Medicaid patients are already having their medication brands, types, and quantities limited. This puts dotors in a difficult position as well, not able to properly treat their patients. There are 14 states which have put a cap on the number of prescriptions that patients can get. These are examples of the care rationing which was warned about before Obamacare was signed into law.
Patients with little or no insurance can save money and get the care they need at MediBid. Patients receive affordable medical care from physicians who they select and deal directly with to determine the best course of treatment. Competition between physicians and price transparency keep costs reasonable.
Rationing Begins: States Limiting Drug Prescriptions for Medicaid Patients
By Melanie Hunter July 30, 2012
Illinois has limited Medicaid patients to just four prescription drugs as a cost-cutting move, and patients who need more than four must get permission from the state.
Speaking on C-SPAN’s Washington Journal on Monday, Phil Galewitz, staff writer for Kaiser Health News, said the move “only hurts a limited number of patients.”
“Drugs make up a fair amount of costs for Medicaid. A lot of states have said a lot of drugs are available in generics where they cost less, so they see this sort of another move to push patients to take generics instead of brand,” Galewitz said.
“It only hurts a limited number of patients, ‘cause obviously it hurts patients who are taking multiple brand name drugs in the case of Alabama, Illinois. Some of the states are putting the limits on all drugs. It’s another place to cut. It doesn’t hurt everybody, but it could hurt some,” he added.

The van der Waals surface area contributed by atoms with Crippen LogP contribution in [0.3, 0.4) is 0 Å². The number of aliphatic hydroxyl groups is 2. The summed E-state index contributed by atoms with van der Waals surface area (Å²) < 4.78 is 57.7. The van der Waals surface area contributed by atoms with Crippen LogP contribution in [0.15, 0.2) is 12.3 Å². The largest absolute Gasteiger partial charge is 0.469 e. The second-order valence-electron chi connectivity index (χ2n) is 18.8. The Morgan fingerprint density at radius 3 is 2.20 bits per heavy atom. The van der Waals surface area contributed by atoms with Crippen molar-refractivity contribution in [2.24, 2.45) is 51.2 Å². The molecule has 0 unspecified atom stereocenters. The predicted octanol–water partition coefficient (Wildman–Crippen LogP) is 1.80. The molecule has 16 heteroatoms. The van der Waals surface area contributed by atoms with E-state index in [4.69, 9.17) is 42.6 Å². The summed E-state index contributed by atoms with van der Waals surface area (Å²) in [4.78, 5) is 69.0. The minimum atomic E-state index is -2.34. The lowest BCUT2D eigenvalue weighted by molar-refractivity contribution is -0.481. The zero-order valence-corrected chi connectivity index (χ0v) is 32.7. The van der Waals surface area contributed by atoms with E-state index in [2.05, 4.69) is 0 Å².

Galewitz said the move also puts doctors and patients in a “difficult position.”
“Some doctors I talked to would work with patients with asthma and diabetes, and sometimes it’s tricky to get the right drugs and the right dosage to figure out how to control some of this disease, and just when they get it right, now the state is telling them that, ‘Hey, you’re not going to get all this coverage. You may have to switch to a generic or find another way,’” he said.
Arkansas, California, Kansas, Kentucky, Louisiana, Maine, Mississippi, North Carolina, Oklahoma, South Carolina, Tennessee, Texas, Utah and West Virginia have all placed caps on the number of prescription drugs Medicaid patients can get.
“Some people say it’s a matter of you know states are throwing things up against the wall to see what might work, so states have tried, they’ve also tried formularies where they’ll pick certain brand name drugs over other drugs. So states try a whole lot of different things. They’re trying different ways of paying providers to try to maybe slow the costs down,” Galewitz said.
“So it seems like Medicaid’s sort of been one big experiment over the last number of years for states to try to control costs, and it’s an ongoing battle, and I think drugs is just now one of the … latest issues. And it’s a relatively recent thing, only in the last 10 years have we really seen states put these limits on monthly drugs,” he added.